A subtler challenge is the lingering reality of Chinese and Russian authoritarianism. A premise of the 1990s was that liberty is smooth. It is the way to progress. It is progress, and it can subdue or even eliminate history, whereas authoritarianism or tyranny is rough and a recipe for political misfortune. A misreading of the Soviet Union’s collapse, this was a misreading of politics per se. Authoritarian forms of government tend to stagnate, and they can be undone by leadership transitions and angry crowds, but empires, monarchies and dictatorships are more common historically and often more long-lasting than republics or democracies. Authoritarianism works.
China and Russia are struggling to demonstrate the validity of authoritarianism – its coherence and efficiency, its integration of government functions, its promise of stability – in what could be an existential challenge to the West. No underlying historical rhythm guarantees that democracy is just around the corner in China or Russia or anywhere else. Beijing and Moscow have shown some ability to incite authoritarianism not just against the West but within the West. By contrast, liberty and self-government are fragile, as de Tocqueville and the Founders were well aware. Liberty and self-government demand vigilance, and self-government in particular demands an educated citizenry, which is hard to achieve and harder still to maintain. The Sino-Russian authoritarian challenge does not make liberty less relevant to international affairs or to American foreign policy. To the contrary, it makes it more relevant. The West as a self-contained or expanding venture in liberty and self-government is more relevant as well. The case for the West is more urgent now than it was on the November evening the Berlin Wall disappeared. Then, a compromised Soviet communism on trial. Now, it is a wavering West that is on trial.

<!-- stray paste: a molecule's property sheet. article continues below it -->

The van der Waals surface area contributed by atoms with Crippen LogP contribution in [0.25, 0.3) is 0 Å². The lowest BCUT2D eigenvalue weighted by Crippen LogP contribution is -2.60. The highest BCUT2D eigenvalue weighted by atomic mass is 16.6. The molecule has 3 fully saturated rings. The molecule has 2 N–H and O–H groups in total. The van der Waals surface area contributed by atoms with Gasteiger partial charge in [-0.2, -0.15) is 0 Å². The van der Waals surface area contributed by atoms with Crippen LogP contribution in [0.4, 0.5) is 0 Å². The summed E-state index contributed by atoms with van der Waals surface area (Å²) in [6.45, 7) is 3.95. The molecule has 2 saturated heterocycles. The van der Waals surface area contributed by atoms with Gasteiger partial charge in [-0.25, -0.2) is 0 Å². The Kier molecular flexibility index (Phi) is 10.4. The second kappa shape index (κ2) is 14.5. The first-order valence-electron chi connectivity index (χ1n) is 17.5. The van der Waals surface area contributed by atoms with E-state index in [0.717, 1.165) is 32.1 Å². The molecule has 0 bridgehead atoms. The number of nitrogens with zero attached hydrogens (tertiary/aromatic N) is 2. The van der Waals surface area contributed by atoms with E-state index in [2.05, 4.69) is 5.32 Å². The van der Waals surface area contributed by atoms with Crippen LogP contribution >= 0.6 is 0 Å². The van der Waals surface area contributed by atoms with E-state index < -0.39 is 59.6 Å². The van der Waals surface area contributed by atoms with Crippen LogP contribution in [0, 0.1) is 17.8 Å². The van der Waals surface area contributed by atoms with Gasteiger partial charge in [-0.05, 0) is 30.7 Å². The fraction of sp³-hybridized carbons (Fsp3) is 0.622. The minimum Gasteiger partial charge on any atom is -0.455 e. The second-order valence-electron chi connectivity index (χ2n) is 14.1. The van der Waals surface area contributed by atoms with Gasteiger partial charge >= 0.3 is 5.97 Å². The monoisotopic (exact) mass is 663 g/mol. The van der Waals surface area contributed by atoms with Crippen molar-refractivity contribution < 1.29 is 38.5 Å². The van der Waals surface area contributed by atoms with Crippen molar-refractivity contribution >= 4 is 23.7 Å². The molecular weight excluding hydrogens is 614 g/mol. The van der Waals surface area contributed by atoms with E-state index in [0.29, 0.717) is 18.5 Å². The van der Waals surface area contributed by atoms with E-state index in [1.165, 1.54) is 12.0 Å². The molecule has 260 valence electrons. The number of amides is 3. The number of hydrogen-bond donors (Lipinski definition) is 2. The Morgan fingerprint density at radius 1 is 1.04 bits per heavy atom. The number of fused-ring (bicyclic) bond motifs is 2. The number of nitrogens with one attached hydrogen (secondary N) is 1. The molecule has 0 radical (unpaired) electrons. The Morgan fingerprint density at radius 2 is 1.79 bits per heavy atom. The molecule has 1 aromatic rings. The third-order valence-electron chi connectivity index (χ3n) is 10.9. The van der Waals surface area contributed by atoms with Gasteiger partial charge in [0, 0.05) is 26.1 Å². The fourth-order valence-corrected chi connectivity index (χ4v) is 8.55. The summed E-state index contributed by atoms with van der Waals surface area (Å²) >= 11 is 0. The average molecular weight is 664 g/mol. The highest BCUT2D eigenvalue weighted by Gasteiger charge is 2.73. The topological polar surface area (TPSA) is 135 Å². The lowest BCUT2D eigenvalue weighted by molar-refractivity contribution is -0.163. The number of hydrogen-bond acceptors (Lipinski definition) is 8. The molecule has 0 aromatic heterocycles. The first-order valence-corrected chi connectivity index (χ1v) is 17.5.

A transatlantic West grounded in liberty and self-government has ebbed and flowed in American politics and in American foreign policy. Woodrow Wilson’s presidency ended in the decline of the West or a vacuum of the West, which was followed by protracted crises of the West in the 1920s and 1930s, very much crises of liberty and self-government. Lyndon Johnson mangled Kennedy’s picture-perfect West by deciding to escalate in Vietnam, pledging the United States to the protection of a nonexistent democracy in South Vietnam and tying American foreign policy in knots. Sickened by the poison of the Vietnam War, Richard Nixon did not restore faith in the West between 1968 and 1974. In the Watergate scandal, Nixon’s disdain for the art of self-government coupled with the stirrings of an American authoritarianism stained American leadership of the West. Thirty years later, the Iraq War divided the West, leaving an impasse in the transatlantic relationship. The Europeans, as the German foreign minister proclaimed at the 2003 Munich Security Conference, were not convinced. They were not convinced by the American rush to war.
Yet after each of these downturns and each of these setbacks, the transatlantic relationship and a foreign policy oriented toward liberty and self-government could be salvaged. The West may yet be consigned to some museum of American foreign policy, a thought-provoking instance of how things were back in the twentieth century, a punctuation mark ending the chapter that began with the Declaration of Independence. Or it can be revived.